2. LionelB

        Re: Human alternative

        And how much energy do you think training the human brain requires? (You might want to factor in not just lifetime learning, but also the entire history of human evolution.)

      3. Jaybus

        Re: Human alternative

        Let's be more generous than that. Dogs are among the most intelligent beings on the planet. I'd be willing to call it AI if it approached the intelligence of a frog, regardless of power consumption. Consider, though, if it were possible to dedicate 100% of the processing power of a frog brain to a single task. I feel certain it would be capable of, say, driving a Tesla.

  4. Neil Barnes Silver badge

    A language processing model might be able to understand

    Understand? Or just transcribe? I know which way I'm voting; with Pascal.

    1. LionelB

      Re: A language processing model might be able to understand

      If you can tell me what "understand" actually means.

      Anyway, I'll be voting with C - Pascal is decent as a teaching language, but not so useful in the wild.

      1. Jaybus

        Re: A language processing model might be able to understand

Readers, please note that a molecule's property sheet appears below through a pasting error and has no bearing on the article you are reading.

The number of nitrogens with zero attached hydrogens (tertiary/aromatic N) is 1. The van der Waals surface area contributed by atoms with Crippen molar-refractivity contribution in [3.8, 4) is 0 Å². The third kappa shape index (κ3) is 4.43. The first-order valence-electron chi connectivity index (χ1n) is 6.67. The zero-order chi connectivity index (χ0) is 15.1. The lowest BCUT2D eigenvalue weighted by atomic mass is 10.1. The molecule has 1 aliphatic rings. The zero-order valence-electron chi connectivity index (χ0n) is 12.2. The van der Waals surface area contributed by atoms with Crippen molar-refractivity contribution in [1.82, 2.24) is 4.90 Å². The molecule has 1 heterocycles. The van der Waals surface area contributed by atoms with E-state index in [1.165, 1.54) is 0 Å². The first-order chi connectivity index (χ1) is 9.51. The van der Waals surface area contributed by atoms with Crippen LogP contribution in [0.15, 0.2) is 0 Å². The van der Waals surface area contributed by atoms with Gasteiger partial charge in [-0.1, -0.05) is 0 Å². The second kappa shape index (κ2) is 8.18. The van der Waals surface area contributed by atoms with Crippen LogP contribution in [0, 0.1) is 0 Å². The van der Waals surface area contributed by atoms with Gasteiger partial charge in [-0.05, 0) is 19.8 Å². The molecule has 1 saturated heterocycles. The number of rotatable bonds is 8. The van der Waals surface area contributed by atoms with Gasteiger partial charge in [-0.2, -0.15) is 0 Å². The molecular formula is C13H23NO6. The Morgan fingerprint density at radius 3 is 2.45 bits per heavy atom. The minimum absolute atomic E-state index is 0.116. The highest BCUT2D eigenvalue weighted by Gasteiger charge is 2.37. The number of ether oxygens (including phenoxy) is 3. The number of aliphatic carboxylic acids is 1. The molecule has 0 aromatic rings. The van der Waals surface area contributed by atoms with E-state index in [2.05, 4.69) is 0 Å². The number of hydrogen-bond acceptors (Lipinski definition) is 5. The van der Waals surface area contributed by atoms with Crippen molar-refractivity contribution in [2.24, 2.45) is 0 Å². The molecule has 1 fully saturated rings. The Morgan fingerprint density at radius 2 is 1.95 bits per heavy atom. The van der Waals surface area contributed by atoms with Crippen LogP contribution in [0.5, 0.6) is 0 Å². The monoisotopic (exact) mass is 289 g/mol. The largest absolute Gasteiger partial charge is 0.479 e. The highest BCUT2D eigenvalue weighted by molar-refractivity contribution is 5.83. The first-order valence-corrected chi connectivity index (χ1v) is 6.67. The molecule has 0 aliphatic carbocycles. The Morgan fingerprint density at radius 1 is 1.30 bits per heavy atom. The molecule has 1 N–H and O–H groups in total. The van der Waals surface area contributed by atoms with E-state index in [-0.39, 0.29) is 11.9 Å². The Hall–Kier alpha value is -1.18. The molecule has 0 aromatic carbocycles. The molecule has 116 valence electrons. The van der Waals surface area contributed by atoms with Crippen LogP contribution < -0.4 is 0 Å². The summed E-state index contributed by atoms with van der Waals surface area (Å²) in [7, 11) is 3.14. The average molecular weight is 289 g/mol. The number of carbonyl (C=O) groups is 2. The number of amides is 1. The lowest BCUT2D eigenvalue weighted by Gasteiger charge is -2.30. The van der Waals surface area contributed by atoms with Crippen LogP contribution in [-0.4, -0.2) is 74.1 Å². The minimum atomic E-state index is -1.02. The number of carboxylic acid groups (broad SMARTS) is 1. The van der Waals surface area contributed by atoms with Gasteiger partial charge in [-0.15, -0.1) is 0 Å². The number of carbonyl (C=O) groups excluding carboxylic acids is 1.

To be safe, perhaps we should just vote with paper ballots.

  5. Anonymous Coward
    Anonymous Coward

    a hotdog shaped van

    ... perhaps teach to it recognise both vans and hotdogs? Then it could decide which is most likely.

    Of course the number of "other things with an appearance somewhat like a hotdog" might be quite large, leading to an equally large, albeit slightly different, training problem :-)

    1. EarthDog

      Re: a hotdog shaped van

      https://www.oscarmayer.com/wienermobile

  6. Mike 137 Silver badge

    "we're not doing enough to make AI more energy efficient"

    Has anyone examined the quality of the machine code? AI is probably written in an abstracted high level language - very likely using external libraries - and almost certainly this leads to bloat as in all other software these days.

    1. EarthDog

      Re: "we're not doing enough to make AI more energy efficient"

      Most programmers I've met have been really sloppy. Now imagine if you will layers upon layers of sloppy code from firmware level, to frameworks and libraries, to the actual AI implementation...

    2. Jaybus

      Re: "we're not doing enough to make AI more energy efficient"

      "I is probably written in an abstracted high level language"

      Worse. They are mostly written in Python.

  7. Edwin

    The bigger processing power waste

    is in cryptocurrency, where the processing load for mining is pure waste.

    Wouldn't mind seeing that addressed, but I suspect most crypto miners don't care and it would presumably be impossible to regulate.